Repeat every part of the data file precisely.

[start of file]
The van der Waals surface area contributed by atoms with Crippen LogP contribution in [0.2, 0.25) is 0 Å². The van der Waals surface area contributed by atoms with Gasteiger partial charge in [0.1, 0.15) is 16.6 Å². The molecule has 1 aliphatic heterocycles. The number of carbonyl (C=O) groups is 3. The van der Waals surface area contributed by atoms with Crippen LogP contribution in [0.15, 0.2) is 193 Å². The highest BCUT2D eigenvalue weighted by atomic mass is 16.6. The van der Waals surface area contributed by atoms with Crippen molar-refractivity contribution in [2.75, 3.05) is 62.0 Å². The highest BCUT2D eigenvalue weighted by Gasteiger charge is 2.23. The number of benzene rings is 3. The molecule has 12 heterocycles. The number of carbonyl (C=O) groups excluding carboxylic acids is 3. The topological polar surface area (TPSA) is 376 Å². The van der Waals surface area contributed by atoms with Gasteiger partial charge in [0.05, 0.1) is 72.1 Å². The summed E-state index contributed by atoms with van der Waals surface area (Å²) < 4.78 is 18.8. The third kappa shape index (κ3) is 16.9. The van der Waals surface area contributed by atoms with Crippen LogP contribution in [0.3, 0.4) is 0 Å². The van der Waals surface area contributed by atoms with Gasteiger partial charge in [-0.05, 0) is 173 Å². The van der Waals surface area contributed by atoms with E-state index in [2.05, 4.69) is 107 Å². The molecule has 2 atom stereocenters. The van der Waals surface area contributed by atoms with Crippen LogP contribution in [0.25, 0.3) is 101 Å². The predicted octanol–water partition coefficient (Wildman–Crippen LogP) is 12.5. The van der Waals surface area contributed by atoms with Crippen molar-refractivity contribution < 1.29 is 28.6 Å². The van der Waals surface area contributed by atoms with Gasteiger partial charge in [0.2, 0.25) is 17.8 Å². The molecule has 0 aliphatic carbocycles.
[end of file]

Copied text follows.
The van der Waals surface area contributed by atoms with Crippen LogP contribution in [0.2, 0.25) is 0 Å². The van der Waals surface area contributed by atoms with Gasteiger partial charge in [0.1, 0.15) is 16.6 Å². The molecule has 1 aliphatic heterocycles. The number of carbonyl (C=O) groups is 3. The van der Waals surface area contributed by atoms with Crippen LogP contribution in [0.15, 0.2) is 193 Å². The highest BCUT2D eigenvalue weighted by atomic mass is 16.6. The van der Waals surface area contributed by atoms with Crippen molar-refractivity contribution in [2.75, 3.05) is 62.0 Å². The highest BCUT2D eigenvalue weighted by Gasteiger charge is 2.23. The number of benzene rings is 3. The molecule has 12 heterocycles. The number of carbonyl (C=O) groups excluding carboxylic acids is 3. The topological polar surface area (TPSA) is 376 Å². The van der Waals surface area contributed by atoms with Gasteiger partial charge in [0.05, 0.1) is 72.1 Å². The summed E-state index contributed by atoms with van der Waals surface area (Å²) < 4.78 is 18.8. The third kappa shape index (κ3) is 16.9. The van der Waals surface area contributed by atoms with Crippen LogP contribution in [0.3, 0.4) is 0 Å². The van der Waals surface area contributed by atoms with Gasteiger partial charge in [-0.05, 0) is 173 Å². The van der Waals surface area contributed by atoms with E-state index in [2.05, 4.69) is 107 Å². The molecule has 2 atom stereocenters. The van der Waals surface area contributed by atoms with Crippen LogP contribution in [0.25, 0.3) is 101 Å². The predicted octanol–water partition coefficient (Wildman–Crippen LogP) is 12.5. The van der Waals surface area contributed by atoms with Crippen molar-refractivity contribution < 1.29 is 28.6 Å². The van der Waals surface area contributed by atoms with Gasteiger partial charge in [0.2, 0.25) is 17.8 Å². The molecule has 0 aliphatic carbocycles.